Tackling Debris on Ohio’s Lake Erie

May 17, 2024

Along Lake Erie’s Ohio coast, change is happening and its epicenter is the Old Woman Creek Reserve. With Reserve training and support, six volunteer teams are monitoring and removing the coastal “marine debris” that threatens local water quality and wildlife. The data they are providing is supporting policy, behavior change, and science to turn the tide on marine debris in Ohio.

“Plastics are a big concern for local communities, and there was a ton of interest in this right out of the gate,” says Jennifer Bucheit, the Reserve’s education coordinator. “Our goal was to harness that by training volunteers and getting them out there. We started in January, and while we haven’t covered the entire Ohio coastline, 45 miles to the east and 30 miles to the west of the Reserve, volunteers are monitoring the beaches each month and picking up the larger pieces of trash.”

The Great Lakes experience many of the same impacts of marine debris seen on saltier coasts: wildlife consume plastics and become entangled, increasing microplastics and nurdles are working their way into the food chain, trash is degrading habitats on and offshore, and floating debris is putting boaters at risk. 

To engage community members in addressing the problem, Bucheit and Veronica Hardy, the Reserve stewardship coordinator, joined up with the Ohio Coastal Management Program to host a training based on NOAA’s Marine Debris Monitoring and Assessment Project (MDMAP). Participants learned the monitoring protocol; those committed to monitoring a beach for a year also received supply kits. The Reserve is well-placed to coordinate an effort like this, according to Hardy.

“We have a volunteer base and we are already stewards of the land, beaches, and water, within and outside of Reserve boundaries,” she says. “We’d done the MDMAP survey for a year and could see the debris in the landscape. The protocol is pretty self explanatory, so we wanted to bring it to the general public.”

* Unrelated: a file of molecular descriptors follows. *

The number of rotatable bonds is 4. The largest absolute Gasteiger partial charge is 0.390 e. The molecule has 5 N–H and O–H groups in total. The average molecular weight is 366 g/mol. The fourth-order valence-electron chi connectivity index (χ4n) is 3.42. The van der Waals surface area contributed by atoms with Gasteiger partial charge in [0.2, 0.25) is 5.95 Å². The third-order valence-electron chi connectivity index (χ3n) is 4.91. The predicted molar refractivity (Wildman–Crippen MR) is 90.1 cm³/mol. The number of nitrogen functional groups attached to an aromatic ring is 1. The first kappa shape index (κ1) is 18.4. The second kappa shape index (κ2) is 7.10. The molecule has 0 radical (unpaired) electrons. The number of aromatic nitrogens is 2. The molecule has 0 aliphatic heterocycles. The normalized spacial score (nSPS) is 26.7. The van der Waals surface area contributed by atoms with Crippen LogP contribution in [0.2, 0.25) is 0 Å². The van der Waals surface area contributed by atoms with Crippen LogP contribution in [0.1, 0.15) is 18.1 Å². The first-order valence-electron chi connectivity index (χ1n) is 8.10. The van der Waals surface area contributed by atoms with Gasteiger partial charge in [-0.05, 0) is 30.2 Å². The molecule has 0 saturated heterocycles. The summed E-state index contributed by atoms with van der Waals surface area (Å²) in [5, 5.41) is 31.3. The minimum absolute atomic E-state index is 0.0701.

Training alumni include a local Sea Scout troop, who, because of how many mylar balloons they found while monitoring, have joined an inquiry-based opportunity to learn why mylar is used in balloon manufacturing, how long it takes to break down, and what alternative materials could be used. 

“Our Sea Scout group started the NOAA Marine Debris Survey program because it keyed in nicely to a project that they were doing on foil balloon litter. Monitoring the same stretch of beach has been a great experience,” says Cherry Bochmann, Sea Scout Mate with Sea Scout Ship 41. “It empowers the students to look at big problems like microplastics and feel that they can have a direct impact. Each survey fosters a deep appreciation for the beach and lake.”

The Old Woman Creek Reserve is not the only group working to combat marine debris in the Great Lakes Region, but there aren’t many in Ohio, where the heavily populated shorelines could benefit from a larger program, more collaboration, and persistence.

“This isn’t just a one-time beach cleanup,” says Bucheit. “The Reserve is contributing to a larger knowledge base to address this issue systemically and partnering with other groups. Ultimately, we want to work with the other Great Lakes to show them how easy this protocol is to implement with an existing volunteer base.”

MDMAP supports Reserves and other NOAA partners and volunteers around the world to survey and record the amount and types of marine debris on shorelines. By using consistent monitoring protocols, they can provide comparable survey data that can be used for policy development, education, outreach, behavioral change, and research and is comparable across sites.

“One goal for the training was to provide people with an outlet for people who want to help and be impactful and have it all be meaningful. This program ticks all of those boxes,” says Bucheit. “NOAA did a great job in creating the protocol—they have tutorials. It wasn’t too complicated and an everyday lay person could use it. Not everybody decided to volunteer after the training, but many did, and they were off and running.”

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What We Work ForHealthy HabitatsTackling Debris on Ohio’s Lake Erie